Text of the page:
How a Family Dentist Can Treat Tooth Decay

Family Dentist McLean, VA

One of the many things that a family dentist does is detect and treat tooth decay. According to the Centers for Disease Control and Prevention, more than 90% of adults in the United States have had a cavity at some point in time. Even though this issue is quite common, it does not mean that it cannot also be very serious, especially when left untreated. Tooth decay and cavities usually require prompt treatment from a dentist to prevent complications and to preserve good oral and overall health.

While anyone can develop tooth decay, younger children are especially susceptible to this problem. In children, tooth enamel, the protective coating that shields the inner tissues of the tooth, is often thinner and more easily broken down by acid erosion. Children are also more likely to consume a diet higher in sugar, which can lead to more cavities. It can be difficult for children to clean their teeth effectively. Many children may not receive routine professional dental care because parents wrongfully assume only permanent teeth require cleanings and treatment. All of these factors can increase the risks of tooth decay.

Older adults can also be more likely to develop cavities. As you age, your tooth enamel will weaken over time, making it less resistant to erosion and bacteria. Older teeth are also more susceptible to damage, and the resulting cracks or chips can lead to tooth decay at even faster rates. Decay occurs in stages, and often symptoms do not occur until the later stages. Depending on the severity of the problem, a dentist will treat decay in varying ways.

Stages of tooth decay

There are essentially five stages of decay. The first one occurs when plaque begins to cause the enamel to lose minerals. This area of mineral loss shows up as white spots on the tooth.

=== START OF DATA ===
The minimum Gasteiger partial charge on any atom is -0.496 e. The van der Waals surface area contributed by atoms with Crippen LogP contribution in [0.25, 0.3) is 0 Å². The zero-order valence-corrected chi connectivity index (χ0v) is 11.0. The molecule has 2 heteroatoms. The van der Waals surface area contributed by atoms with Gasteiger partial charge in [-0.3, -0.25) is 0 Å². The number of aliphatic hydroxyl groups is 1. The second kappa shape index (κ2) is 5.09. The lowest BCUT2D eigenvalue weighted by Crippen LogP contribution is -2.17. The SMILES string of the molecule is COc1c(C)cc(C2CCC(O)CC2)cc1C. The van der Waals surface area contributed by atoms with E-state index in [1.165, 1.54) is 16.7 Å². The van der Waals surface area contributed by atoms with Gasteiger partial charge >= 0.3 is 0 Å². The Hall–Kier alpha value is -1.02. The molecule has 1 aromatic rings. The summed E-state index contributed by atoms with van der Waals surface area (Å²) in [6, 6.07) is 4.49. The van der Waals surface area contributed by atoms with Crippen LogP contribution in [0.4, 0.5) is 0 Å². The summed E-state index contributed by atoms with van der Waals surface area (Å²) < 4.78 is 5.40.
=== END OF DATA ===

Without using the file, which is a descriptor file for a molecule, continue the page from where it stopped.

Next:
The second stage is enamel decay. Further demineralization causes the enamel to break down. This shows up as a brownish color where the white spots were.

Stage three is when the decay penetrates the dentin layer, which is more sensitive to damage than enamel is. This is typically the stage when patients begin to notice symptoms such as tooth pain or sensitivity.

Once it reaches the dentin, the decay spreads quickly. At stage four, the decay penetrates the pulp of the tooth, which houses the blood vessels and nerves.

If left untreated, the bacteria cause an infection in the pulp, which leads to an abscess. This is the fifth stage.

Treatment options for decay

Tooth decay is much easier to treat in the early stages. That is why seeing a family dentist regularly is important.

Prevention and remineralization

During the first two stages, the main focus of treatment is to strengthen the enamel and prevent the decay from worsening. The dentist may recommend brushing more frequently and using products that contain calcium, phosphorus, and fluoride.

Filling

Once stage three is reached, a cavity is formed and there is no turning back. For small cavities, the dentist removes the decayed area and fills it in with a resin material.

Crown

If the cavity is bigger and the decay has interfered with the structure of the tooth, a crown is typically recommended over a filling. This is a cap that fits over the entire tooth. It matches your natural teeth, so it is not visible.

Root canal treatment

Once the decay has reached the pulp, a family dentist will typically perform a root canal. This procedure removes the decayed and damaged material from the innermost part of the tooth. After everything is removed, the dentist places a filling or a crown, depending on the extent of the damage.

Removal of the tooth

If the tooth is abscessed, a root canal may not be sufficient to take care of the problem. If the dentist is unable to save the tooth, he or she will need to extract it to prevent the infection from traveling to the jawbone, neck, and head.

Conclusion

Tooth decay should never be ignored. It could lead to infection, severe tooth damage, and even tooth loss if left untreated. A family dentist can catch the issue before the patient even knows that it is there. Whether caught in the early or late stages, there are multiple treatment options available to stop the spread of decay and infection. Be sure to keep up with routine dental appointments and contact your dentist immediately if you suspect a cavity is forming.

Request an appointment here: https://www.novelsmiles.com or call Novel Smiles at (703) 942-8882 for an appointment in our McLean office.

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